Partner dances such as Salsa and Bachata are well known for looking flashy, sexy, and no doubt captivating to watch. Whether they’re dancing socially or competitively, dancing involves physical exertion, skill, in order to compete against each other indivisibly or as a team. Since partner dancing was established there has been a long tradition of sexist behaviors that have become the “norm” in the dance world. The hegemonic ideology in the world of dance is that men “lead” and women “follow.” This has been the dominant ideology since the dawn of partner dancing, we argue to break the gender norms for leads and follows.
Gender Roles – Lead & Follow
In every dance community and in dance competitions it regularly thought of for males to lead and females to follow. This structure, unfortunately, is implemented during the early stages of learning whether it is forced or done by the influence of others. Students assume they have to lead or follow based on their gender. Giving a gender label to lead and follow will inevitably lead to a sexist structure. These labels oppress men and women by limiting their dance abilities to just one role.
In dance, there is a vast majority of male leads and female follows. We would like to ask the question:
If sexism is not a problem in the dance community and competing events, then where are the men and women who specialize the opposite dance role?
Introduced as Lead and follow
When introducing talented artists and competitors it is very popular to introduce the lead then the follow. Artists such as Daniel & Desiree and Ataca & Alemana fit this norm. In World of Dance 2018 competitors, Karen Forcano and Ricardo Vega were introduced to the world as Karen & Ricardo. Although not caught by many this simple act of introducing the follow then the lead shakes the standard of lead and follow introductions. On Brazilian Zouk artists, Thayná and Léo’s official Facebook page, these they market themselves with Thayná’s name first and Léo second. However, it not always the couple that introduces themselves as lead and follows, but the institution in which they are introduced. Their agents and event coordinators have a say on how these dancers are introduced and if their names will catch on and draw in the attention of the audience.
Male Dominance in Workshops
When learning how to dance and compete, there are many instances where the male takes control and dominates the class when teaching patterns. They offer little time for their co-instructor to teach their part and the follow usually has to interrupt the lead in order for their point to be heard. It can be argued that many workshops are tailored for the male lead. The attention is focused on male leads in order for them to lead their female follow into different move styles. There is little attention paid to the women that are following and are usually told: “Ladies don’t think just follow.” (Ruper, “The Perfect Follow A Journey in Dance”, 2016). This is extremely limiting for follows, thinking is important for their safety and pleasure of the dance. Follows need to be aware of their surrounds while also studying their lead so they can adapt to their style in a way where it’s comfortable and enjoyable for both the lead and follow. When female follows are not given attention in workshops this only perpetuating the idea that male leads are doing all of the work and the female lead is they just for show.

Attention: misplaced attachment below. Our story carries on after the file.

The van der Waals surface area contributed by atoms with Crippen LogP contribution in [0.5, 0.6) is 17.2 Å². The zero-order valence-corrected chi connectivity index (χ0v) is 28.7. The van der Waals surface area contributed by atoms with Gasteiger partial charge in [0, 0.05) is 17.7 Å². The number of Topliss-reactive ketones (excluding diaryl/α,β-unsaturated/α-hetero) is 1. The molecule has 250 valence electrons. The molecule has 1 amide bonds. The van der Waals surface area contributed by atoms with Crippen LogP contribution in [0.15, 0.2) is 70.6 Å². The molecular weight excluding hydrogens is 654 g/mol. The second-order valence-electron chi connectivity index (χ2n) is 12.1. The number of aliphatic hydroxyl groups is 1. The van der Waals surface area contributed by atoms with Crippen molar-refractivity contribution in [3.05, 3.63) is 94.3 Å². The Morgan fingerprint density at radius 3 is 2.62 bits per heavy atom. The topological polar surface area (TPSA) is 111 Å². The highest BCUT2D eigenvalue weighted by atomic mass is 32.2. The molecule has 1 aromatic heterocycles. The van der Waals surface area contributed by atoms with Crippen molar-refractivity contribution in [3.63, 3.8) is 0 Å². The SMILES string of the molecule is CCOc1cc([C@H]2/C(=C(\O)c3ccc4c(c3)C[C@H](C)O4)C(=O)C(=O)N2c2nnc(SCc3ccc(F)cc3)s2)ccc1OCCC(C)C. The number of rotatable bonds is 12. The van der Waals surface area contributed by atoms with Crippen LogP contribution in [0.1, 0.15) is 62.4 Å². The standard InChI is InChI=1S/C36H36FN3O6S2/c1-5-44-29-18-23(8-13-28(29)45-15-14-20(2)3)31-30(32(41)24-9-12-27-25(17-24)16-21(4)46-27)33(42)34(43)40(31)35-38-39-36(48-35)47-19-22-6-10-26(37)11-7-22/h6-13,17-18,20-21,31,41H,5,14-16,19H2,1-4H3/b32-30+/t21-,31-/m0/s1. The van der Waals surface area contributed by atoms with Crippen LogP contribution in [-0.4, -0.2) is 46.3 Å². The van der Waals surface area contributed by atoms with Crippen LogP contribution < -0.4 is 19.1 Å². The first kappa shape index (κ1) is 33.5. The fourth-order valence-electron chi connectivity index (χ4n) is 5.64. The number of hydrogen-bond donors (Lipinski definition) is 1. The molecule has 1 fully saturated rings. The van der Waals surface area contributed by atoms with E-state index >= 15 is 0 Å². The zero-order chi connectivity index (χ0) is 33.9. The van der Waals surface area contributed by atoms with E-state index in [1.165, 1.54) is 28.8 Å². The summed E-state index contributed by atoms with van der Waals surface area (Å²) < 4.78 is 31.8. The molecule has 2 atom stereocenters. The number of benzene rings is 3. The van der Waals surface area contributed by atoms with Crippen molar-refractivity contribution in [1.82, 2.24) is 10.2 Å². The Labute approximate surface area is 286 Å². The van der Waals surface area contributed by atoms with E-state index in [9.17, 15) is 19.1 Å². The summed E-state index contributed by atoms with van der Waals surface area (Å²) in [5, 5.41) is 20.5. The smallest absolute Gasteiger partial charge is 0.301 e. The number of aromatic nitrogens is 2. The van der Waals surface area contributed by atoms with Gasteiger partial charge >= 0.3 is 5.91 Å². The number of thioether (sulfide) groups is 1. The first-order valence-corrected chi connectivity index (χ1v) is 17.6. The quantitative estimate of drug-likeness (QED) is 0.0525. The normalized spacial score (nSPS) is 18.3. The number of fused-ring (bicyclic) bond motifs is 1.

There needs to be equal time for both the lead and follow instructors so that their students are offered a well-rounded class and follow students are able to actively learn and engage in the role as follow. Workshops should not be taught as lead does this and follow follows but instead should be taught communicate and suggest moves effectively. It is important that they are also able to enjoy their roles as lead and follow while enjoying the dance they are sharing together.
Same-Sex Partner Dance
When dancers of the same sex share a dance with one another, there are often mixed reactions from people these vary between male & male dances and female & female dances. When two women dance with each other it is considered “sexy” or a “sex show” however, when two men dance with each other, they are laughed at or even frowned upon.
Salsa dancers John & Andrew go against the norm in when competing and showing their brilliant connection and partner work that they share with each dance. They are often greeted with strange looks until they start dancing and are left with looks of awe. Men and women can both lead and follow whether it is for fun or they want to actually learn the technique of the opposite role. There numerous benefits for learning the opposite role because it teaches perspective and actively puts the dancer in their opposite’s shoes. They will learn from the experiences and will be able to better understand their opposite’s role and how they should feel and think. Learning both roles for men and women will make them better dancers in the future.
Men and women need to have equal opportunities of connection and dance in their chosen roles in a way that works the couple. We want to strive for freedom from the oppression of gender expectations for leads and follows in the dance world and focus on enjoying the dance itself together.
Ruper, S. (2016, July 26). The Perfect Follow A Journey in Dance. Retrieved from http://theperfectfollow.com/subconscious-sexism/
Brightly, R. (2013, September 05). Why Men Don’t Understand Sexism In Partner Dancing. Retrieved from http://rebeccabrightly.com/men-understand-sexism-partner-dancing/
Daly, A., Hanna, J., & Schechner, R. (1987). At Issue: Gender in Dance. The Drama Review: TDR, 31(2), 22-26. doi:10.2307/1145810